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Germany and Spain agree controversial migrant return deal

Germany and Spain agree controversial migrant return deal
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By Freddy TennysonJessica Saltz
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Germany and Spain agree on migrant return deal - Chancellor Angela Merkel and Spanish Prime Minister Pedro Sánchez reach a deal where Germany can send migrants previously registered in Spain back to the original landing point. It comes ahead of Merkel and Sanchez's migrant talks this weekend.

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Today another migrant boat makes landfall in Spain, but all potential hopes of making it to Germany may be dashed for those on board. Berlin has agreed with Madrid that Germany can return migrants who have already applied for asylum in Spain.

This means that if those on board have their applications for asylum accepted by the Spanish government and use the open Schengen borders to make their way to Germany – they can now legally be sent directly back to Spain. Previously migrants who had registered somewhere else before making their way to Germany were able to apply for asylum again on arrival.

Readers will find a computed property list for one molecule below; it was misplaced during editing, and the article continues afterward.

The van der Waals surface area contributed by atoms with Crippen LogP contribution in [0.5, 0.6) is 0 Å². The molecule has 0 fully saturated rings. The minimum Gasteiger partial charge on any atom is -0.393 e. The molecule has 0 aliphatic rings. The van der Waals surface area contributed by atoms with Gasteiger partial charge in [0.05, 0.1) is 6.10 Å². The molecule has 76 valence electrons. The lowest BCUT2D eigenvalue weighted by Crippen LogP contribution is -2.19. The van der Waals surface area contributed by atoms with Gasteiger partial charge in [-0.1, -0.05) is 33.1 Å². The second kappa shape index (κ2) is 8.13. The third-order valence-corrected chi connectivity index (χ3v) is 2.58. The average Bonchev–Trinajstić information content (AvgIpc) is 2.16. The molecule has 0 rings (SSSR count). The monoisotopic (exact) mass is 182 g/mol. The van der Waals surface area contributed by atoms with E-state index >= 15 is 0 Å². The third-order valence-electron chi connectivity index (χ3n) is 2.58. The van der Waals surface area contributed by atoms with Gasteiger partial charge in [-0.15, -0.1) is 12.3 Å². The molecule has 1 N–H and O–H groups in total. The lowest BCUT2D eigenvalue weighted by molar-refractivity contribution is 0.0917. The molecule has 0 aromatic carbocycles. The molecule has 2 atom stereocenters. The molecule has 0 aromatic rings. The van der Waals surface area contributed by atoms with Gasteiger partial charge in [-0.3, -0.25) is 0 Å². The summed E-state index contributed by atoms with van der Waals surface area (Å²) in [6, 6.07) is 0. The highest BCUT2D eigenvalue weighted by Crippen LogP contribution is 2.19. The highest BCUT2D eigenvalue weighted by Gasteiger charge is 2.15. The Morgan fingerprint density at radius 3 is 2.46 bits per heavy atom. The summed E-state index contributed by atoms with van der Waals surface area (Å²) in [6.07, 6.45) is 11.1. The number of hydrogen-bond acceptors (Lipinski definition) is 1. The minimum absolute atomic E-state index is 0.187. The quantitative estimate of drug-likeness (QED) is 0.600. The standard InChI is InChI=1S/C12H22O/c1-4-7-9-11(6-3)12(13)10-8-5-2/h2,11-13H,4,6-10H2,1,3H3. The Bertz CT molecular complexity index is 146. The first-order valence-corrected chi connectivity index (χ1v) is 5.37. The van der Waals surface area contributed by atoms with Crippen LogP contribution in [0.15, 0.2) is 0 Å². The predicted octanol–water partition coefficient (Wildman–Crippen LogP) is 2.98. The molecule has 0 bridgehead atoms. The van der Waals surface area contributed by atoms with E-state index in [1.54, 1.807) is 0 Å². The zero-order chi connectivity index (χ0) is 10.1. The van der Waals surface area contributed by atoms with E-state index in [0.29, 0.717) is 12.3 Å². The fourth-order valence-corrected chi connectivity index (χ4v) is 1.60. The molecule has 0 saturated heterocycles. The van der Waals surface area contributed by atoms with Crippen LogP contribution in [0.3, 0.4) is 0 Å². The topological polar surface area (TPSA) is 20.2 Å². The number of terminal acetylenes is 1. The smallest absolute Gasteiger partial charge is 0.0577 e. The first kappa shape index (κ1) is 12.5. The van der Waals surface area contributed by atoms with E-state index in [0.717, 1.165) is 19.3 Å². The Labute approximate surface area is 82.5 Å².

This deal comes after a political row in Merkel's government - Interior Minister Horst Seehofer threatened to derail Merkel's leadership over her migrant policy. Seehofer had threatened a vote of no-confidence on Merkel in June – causing her to back down on her liberal rhetoric and even led to her calling for an emergency EU summit on migration.

Interior Minister and leader of Angela Merkel’s Bavarian sister party the CSU (Christian Social Union), Horst Seehofer, is keen to show his political weight ahead of an October regional election where he faces competition from the far-right AfD (Alternative for Germany).

Over 1.6 Million migrants have sought asylum in Germany since 2014 – the days of Chancellor Merkel’s controversial open-door policy. It has been so controversial in Germany that the formerly marginal AfD landed seats in the Bundestag in last year’s federal election after they campaigned on an anti-migrant platform.

Under the new legislation, migrants could be sent back to Spain within 48 hours. Germany is also trying to arrange similar deals with both Italy and Greece.

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